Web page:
Training can involve numerous components depending on the trainee, desired outcome, and their experience, among other things. I’ve mentioned this before but more often than not I deal with people who don’t have a high training age. And, for that matter some may have a few years under their belt but not within any kind of quality program. That being said this post is about conditioning, intervals, cardio. Call it what you will. For numerous reasons, which I will not address at this time, I believe relatively short duration bursts of high intensity work followed by some sort of rest is the most effective way to not only get in “better shape”, whatever that may mean to you, but also prepare most team sport athletes.
I personally prefer to keep the higher skill work at the beginning of the workout where it can be executed at a high level of speed and strength as opposed to the end where fatigue may play a factor. There are a couple of reasons for this: 1. The focus is always on quality. 2. I don’t want a high number of fatigue-enhanced reps performed at low quality because then low quality becomes the standard and potential for injury increases. It’s not uncommon to see high repetition push ups, squats or lunges used as a method of conditioning to make people really feel the burn. In my opinion almost all athletes/clients need to practice and further master such movements as a deep squat, push up, lunge, pull up or a jump and land, which is precisely the reason I choose not to program them as conditioning. To me those are almost always a strength exercise. Variations of those movements are really the center of most programs I design. I prefer that each person perform a small number of high quality reps, then another movement and repeat, throughout the training session prior to conditioning. As just one example, a basketball player does plenty of jumping during practice and games. That athlete may practice a few reps with me during a training session but certainly not at a high volume or as conditioning. There are much better choices if the goal is to leave someone gasping for air. At the end of the training session focus can be directed more towards an all out effort/pushing yourself with less emphasis on technique required from the coach or the athlete. Remember, just because someone can doesn’t mean they should.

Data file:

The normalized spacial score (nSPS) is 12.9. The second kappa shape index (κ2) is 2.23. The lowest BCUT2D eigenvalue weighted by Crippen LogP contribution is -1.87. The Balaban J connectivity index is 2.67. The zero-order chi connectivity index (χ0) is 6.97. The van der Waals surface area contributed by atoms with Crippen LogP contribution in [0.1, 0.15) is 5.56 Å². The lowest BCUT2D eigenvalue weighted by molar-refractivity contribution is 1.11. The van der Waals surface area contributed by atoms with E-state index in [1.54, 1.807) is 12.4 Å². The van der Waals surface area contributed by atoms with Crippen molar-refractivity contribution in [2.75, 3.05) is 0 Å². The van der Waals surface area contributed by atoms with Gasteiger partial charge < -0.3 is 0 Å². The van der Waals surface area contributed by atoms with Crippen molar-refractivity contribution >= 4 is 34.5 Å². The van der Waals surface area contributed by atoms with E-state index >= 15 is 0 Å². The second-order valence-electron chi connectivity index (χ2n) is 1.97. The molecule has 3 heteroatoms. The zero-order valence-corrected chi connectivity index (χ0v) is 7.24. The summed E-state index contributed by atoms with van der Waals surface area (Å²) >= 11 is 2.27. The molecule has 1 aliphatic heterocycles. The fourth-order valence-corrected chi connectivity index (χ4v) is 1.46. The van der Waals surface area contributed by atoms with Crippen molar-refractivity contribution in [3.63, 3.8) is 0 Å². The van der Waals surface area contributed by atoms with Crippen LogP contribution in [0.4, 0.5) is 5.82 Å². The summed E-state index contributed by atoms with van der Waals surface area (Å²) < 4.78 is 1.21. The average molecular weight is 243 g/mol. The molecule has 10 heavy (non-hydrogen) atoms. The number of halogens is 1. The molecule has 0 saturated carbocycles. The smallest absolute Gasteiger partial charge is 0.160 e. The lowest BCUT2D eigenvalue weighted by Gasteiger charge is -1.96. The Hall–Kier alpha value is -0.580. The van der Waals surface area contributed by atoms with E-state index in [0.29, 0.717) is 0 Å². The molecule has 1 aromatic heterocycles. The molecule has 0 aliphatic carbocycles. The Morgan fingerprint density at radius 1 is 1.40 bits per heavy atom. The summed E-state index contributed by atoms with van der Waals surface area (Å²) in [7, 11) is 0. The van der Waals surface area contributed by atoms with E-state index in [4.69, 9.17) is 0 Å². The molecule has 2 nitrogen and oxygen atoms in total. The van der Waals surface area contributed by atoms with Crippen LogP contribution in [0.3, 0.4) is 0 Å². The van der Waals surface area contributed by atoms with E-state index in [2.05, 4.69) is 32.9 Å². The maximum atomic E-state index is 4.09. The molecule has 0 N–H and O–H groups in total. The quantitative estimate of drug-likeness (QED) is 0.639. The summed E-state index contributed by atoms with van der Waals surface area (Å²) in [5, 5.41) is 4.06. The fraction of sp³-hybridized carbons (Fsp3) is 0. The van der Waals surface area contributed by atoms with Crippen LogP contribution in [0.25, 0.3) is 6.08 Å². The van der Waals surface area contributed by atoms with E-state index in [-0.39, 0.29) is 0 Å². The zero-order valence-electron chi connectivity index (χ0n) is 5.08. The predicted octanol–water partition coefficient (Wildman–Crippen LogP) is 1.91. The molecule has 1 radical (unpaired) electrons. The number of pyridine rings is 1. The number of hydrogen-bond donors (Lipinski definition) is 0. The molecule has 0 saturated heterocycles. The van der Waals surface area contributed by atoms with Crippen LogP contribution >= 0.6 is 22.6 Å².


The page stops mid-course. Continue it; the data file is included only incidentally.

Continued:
So this interval training/conditioning thing is gaining popularity. How should it be done? Regular cardio equipment can work with my favorite choices being the Schwinn Airdyne or a Versaclimber (maybe not typical at most gyms although they should be). My favorites for most novices include sled pushes, heavy ropes, medicine ball slams, burpees (many times without the push up), the slideboard, shuttles and medicine ball complexes. For those that are more skilled, kettlebell swings and kettlebell complexes are a great choice. The important thing to note is that all the novice activities are self-limiting. Either your legs keep moving that sled or they don’t. Pedal the bike fast or don’t. It’s pretty difficult to hurt yourself while doing those things but yet an all-out effort can be put forth. The kettlebell work takes slightly more skill that is acquired through repetition. Not necessarily high repetition but higher volume over time (a.k.a. skill practice).
The lesson here is this, my experience has shown me that many athletes and coaches believe that if they are getting tired from the “cardio/interval” portion of their training then it must be good. To that I say, maybe. There are still good and bad choices based on the strength level and experience of the athlete as well as some things I just wouldn’t suggest for anyone regardless of how it makes them feel.
– Mike Baltren